Another year, another budget. Four and a half hours on a train to London, followed by square-eyed viewing of the live speech in case of any small furry rodents leaping out of the chancellor’s headgear and not a single mention of pensions. Thank you, Philip Hammond.
Previous budget speeches have introduced us to the Annual and Lifetime Allowances, the Money Purchase Annual Allowance, tapered Annual Allowance and a whole series of protected Lifetime Allowances from 2012, 2014 and 2016.
Famously in 2014 we had a budget to thank for the introduction of pension freedoms, flexi-access Drawdown and uncrystallised fund lump sums.
All of this was government, not industry-led. It’s no wonder therefore that we were all glued to our screens this week, or that we are all thankful for the respite, but most importantly this is good news for potential savers. No major changes to pensions means we can concentrate on long term planning and less on having to translate, digest and explain the impact of new rules on our clients.
The argument behind pension simplification was (and is) that people are more likely to invest in pensions if they understand how they work and, given the jargon-laden rules currently in place, frankly they don’t stand a chance.
It would have been wonderful if the chancellor has seen fit to remove some of the more unworkable complexities – the AA taper being top of the list – however this may have come at the cost of further restrictions.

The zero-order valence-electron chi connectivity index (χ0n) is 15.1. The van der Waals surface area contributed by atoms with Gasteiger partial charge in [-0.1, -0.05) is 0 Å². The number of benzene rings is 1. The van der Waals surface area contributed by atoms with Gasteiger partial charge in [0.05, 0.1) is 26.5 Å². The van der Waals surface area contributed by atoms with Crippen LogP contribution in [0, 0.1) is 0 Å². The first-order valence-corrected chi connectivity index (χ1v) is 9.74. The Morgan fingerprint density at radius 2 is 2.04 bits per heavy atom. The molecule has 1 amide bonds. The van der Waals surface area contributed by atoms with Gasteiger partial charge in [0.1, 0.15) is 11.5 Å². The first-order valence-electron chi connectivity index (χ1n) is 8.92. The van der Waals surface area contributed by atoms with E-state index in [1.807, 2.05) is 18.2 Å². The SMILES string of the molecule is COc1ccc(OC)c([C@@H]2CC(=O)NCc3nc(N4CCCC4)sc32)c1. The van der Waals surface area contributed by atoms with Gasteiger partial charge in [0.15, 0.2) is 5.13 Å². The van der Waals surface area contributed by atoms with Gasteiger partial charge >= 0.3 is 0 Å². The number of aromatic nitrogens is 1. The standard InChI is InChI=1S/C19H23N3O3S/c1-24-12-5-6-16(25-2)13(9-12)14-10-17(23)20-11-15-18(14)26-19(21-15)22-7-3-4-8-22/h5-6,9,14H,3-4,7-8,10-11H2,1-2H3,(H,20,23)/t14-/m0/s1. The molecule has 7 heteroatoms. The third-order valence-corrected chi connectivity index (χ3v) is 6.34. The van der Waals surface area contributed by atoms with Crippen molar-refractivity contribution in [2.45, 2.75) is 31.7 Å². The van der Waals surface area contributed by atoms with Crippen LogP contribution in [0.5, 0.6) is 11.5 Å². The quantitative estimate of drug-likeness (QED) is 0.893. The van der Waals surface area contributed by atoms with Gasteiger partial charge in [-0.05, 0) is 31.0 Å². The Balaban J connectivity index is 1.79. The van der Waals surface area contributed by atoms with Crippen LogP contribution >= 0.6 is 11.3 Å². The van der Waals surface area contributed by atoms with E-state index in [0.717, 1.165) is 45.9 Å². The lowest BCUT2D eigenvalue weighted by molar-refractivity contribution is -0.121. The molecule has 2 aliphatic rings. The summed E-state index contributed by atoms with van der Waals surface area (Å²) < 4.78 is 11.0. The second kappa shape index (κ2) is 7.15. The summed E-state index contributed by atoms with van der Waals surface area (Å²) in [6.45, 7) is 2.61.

At least if things stay the same people will have a reasonable idea, based on this year, of how much they can contribute to a pension and when they can use it. Constant change hinders understanding and creates mistrust, one of the biggest barriers to pension savings.
Long term planning
No change also means that people can plan for the long term with more confidence. Pension planning is a long-term process and should not be at the mercy of short-term changes of direction.
Every time that someone invests in a pension in good faith only to find themselves subject to a tax or penalty that did not apply when they made the original saving, it further knocks the reputation of pensions.
How can we say to potential savers that they will be benefit from putting money in a pension if we don’t have any faith in what the eventual benefit will look like?
Clearly pensions strategy has to evolve, but it should be done as a result of research, consideration and consultation, not political points scoring. Fundamentally, when it comes to pensions we should not be hanging on the chancellor’s every word, or be at the mercy of pre-budget rumours about the abolition of the pension commencement lump sum each and every year.
If nothing else, a more inclusive approach makes it much harder for people to argue that they haven’t been told about any changes, although of course this might reduce the number of people available in the public gallery to laugh at Phil’s jokes.
Fiona Tait is technical director at Intelligent Pensions